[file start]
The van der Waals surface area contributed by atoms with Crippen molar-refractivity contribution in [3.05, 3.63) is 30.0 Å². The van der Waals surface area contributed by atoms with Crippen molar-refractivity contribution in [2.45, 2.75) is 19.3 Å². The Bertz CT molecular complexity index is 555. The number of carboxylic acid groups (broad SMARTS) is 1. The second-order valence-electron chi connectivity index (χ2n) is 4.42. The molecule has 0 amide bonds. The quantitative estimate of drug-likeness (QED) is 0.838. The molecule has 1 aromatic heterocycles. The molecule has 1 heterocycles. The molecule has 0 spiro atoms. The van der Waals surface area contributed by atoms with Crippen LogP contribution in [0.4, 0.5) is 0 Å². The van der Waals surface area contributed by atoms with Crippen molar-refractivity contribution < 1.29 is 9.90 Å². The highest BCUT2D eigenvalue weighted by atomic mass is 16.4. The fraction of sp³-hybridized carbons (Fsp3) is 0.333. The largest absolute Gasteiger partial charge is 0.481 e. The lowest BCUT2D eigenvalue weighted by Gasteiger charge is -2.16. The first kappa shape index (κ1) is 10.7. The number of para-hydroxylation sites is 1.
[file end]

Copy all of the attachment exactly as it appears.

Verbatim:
The van der Waals surface area contributed by atoms with Crippen molar-refractivity contribution in [3.05, 3.63) is 30.0 Å². The van der Waals surface area contributed by atoms with Crippen molar-refractivity contribution in [2.45, 2.75) is 19.3 Å². The Bertz CT molecular complexity index is 555. The number of carboxylic acid groups (broad SMARTS) is 1. The second-order valence-electron chi connectivity index (χ2n) is 4.42. The molecule has 0 amide bonds. The quantitative estimate of drug-likeness (QED) is 0.838. The molecule has 1 aromatic heterocycles. The molecule has 1 heterocycles. The molecule has 0 spiro atoms. The van der Waals surface area contributed by atoms with Crippen LogP contribution in [0.4, 0.5) is 0 Å². The van der Waals surface area contributed by atoms with Crippen molar-refractivity contribution < 1.29 is 9.90 Å². The highest BCUT2D eigenvalue weighted by atomic mass is 16.4. The fraction of sp³-hybridized carbons (Fsp3) is 0.333. The largest absolute Gasteiger partial charge is 0.481 e. The lowest BCUT2D eigenvalue weighted by Gasteiger charge is -2.16. The first kappa shape index (κ1) is 10.7. The number of para-hydroxylation sites is 1.